Definition of Capital Budgeting
Capital budgeting is the process that a business uses to determine which proposed fixed asset purchases it should accept, and which should be declined. This process is used to create a quantitative view of each proposed fixed asset investment, thereby giving a rational basis for making a judgment.
Capital Budgeting Methods
There are a number of methods commonly used to evaluate fixed assets under a formal capital budgeting system. The more important ones are:
- Net present value analysis. Identify the net change in cash flows associated with a fixed asset purchase, and discount them to their present value. Then compare all proposed projects with positive net present values, and accept those with the highest net present values until funds run out.
- Constraint analysis. Identify the bottleneck machine or work center in a production environment and invest in those fixed assets that maximize the utilization of the bottleneck operation. Under this approach, you are less likely to invest in areas downstream from the bottleneck operation (since they are constrained by the bottleneck operation) and more likely to invest upstream from the bottleneck (since additional capacity there makes it easier to keep the bottleneck fully supplied with inventory).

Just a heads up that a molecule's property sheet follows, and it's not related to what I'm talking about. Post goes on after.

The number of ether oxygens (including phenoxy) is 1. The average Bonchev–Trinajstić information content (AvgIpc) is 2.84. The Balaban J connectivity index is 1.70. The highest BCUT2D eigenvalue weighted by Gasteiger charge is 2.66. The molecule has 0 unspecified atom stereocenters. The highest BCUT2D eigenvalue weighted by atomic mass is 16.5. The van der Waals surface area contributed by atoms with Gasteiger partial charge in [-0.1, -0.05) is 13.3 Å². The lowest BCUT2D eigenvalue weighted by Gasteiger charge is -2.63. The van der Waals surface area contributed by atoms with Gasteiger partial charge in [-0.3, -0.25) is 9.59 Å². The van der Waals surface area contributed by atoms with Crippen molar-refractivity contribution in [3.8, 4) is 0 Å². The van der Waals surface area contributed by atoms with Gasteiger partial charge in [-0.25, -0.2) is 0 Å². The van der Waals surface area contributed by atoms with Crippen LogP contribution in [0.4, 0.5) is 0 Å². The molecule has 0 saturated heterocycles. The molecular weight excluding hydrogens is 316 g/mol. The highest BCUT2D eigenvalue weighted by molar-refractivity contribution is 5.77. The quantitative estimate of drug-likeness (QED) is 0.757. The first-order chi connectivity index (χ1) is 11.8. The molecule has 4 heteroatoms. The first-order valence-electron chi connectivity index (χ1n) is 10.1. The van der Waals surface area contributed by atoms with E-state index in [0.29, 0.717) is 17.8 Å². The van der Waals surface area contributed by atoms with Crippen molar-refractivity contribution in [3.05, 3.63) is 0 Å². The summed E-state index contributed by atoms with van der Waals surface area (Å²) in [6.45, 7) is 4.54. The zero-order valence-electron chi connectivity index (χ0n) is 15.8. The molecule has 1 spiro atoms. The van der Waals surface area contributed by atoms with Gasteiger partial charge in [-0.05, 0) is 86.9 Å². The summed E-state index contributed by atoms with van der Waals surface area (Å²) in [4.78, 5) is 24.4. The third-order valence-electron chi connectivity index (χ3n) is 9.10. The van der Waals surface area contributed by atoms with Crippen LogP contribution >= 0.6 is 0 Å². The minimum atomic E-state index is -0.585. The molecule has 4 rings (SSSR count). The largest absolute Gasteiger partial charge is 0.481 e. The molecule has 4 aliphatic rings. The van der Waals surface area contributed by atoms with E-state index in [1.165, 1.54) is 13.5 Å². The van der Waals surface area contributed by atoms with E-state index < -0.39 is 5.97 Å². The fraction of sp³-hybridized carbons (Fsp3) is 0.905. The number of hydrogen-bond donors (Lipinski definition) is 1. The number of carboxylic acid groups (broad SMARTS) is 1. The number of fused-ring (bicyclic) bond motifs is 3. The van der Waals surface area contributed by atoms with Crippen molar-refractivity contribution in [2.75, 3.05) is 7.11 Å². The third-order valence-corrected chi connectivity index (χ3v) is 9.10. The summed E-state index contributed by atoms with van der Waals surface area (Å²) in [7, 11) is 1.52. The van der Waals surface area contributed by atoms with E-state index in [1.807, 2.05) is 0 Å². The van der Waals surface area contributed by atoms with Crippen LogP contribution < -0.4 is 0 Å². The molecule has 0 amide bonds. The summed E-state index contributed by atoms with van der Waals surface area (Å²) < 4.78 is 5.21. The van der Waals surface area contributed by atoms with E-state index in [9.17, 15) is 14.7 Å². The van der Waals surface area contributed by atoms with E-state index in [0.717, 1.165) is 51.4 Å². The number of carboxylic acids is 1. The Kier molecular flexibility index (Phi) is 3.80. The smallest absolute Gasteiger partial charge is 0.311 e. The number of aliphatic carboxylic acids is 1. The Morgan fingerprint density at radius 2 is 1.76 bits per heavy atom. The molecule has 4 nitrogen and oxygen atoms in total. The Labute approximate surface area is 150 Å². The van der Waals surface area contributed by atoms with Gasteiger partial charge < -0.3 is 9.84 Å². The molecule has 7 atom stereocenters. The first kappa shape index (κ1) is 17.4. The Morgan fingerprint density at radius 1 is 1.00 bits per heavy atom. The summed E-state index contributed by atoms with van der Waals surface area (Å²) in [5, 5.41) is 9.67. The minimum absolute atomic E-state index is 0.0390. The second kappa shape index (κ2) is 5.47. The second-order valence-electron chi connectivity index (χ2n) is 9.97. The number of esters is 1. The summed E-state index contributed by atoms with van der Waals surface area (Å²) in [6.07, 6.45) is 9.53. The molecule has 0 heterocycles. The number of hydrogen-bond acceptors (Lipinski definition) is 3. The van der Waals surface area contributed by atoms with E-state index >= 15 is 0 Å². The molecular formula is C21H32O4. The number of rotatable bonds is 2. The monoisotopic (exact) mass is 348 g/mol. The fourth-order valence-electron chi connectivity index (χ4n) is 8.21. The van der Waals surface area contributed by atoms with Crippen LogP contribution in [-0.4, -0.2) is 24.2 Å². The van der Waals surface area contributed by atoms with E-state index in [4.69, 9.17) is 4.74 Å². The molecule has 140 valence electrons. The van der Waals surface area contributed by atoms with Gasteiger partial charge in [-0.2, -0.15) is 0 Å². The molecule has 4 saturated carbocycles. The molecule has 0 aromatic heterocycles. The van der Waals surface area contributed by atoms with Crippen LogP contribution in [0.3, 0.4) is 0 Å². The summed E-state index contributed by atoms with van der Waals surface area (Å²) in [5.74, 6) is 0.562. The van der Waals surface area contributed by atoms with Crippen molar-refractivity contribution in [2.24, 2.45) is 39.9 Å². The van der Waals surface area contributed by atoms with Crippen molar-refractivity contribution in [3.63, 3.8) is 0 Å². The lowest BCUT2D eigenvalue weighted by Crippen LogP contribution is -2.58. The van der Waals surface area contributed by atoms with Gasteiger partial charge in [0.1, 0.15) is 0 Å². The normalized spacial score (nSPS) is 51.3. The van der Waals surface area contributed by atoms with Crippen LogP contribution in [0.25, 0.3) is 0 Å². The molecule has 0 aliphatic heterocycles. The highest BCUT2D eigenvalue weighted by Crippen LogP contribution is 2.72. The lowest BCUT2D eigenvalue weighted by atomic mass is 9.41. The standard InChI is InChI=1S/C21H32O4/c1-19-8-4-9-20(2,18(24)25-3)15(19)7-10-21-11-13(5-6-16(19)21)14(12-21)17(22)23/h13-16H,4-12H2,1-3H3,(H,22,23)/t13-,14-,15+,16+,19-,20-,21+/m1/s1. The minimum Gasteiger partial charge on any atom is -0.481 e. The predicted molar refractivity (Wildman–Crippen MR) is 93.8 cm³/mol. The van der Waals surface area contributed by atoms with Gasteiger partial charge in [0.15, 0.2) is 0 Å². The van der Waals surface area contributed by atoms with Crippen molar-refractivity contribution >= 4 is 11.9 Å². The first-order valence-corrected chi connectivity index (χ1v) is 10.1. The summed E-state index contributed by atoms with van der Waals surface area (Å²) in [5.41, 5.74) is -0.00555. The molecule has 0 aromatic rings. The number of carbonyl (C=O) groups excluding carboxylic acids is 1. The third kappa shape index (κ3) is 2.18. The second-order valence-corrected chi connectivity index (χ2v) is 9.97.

- Payback period. Determine the period required to generate sufficient cash flow from a project to pay for the initial investment in it. This is essentially a risk measure, for the focus is on the period of time that the investment is at risk of not being returned to the company.
- Avoidance analysis. Determine whether increased maintenance can be used to prolong the life of existing assets, rather than investing in replacement assets. This analysis can substantially reduced a company's total investment in fixed assets.
The Importance of Capital Budgeting
The amount of cash involved in a fixed asset investment may be so large that it could lead to the bankruptcy of a firm if the investment fails. Consequently, capital budgeting is a mandatory activity for larger fixed asset proposals. This is less of an issue for smaller investments; in these latter cases, it is better to streamline the capital budgeting process substantially, so that the focus is more on getting the investments made as expeditiously as possible; by doing so, the operations of profit centers are not hindered by the analysis of their fixed asset proposals.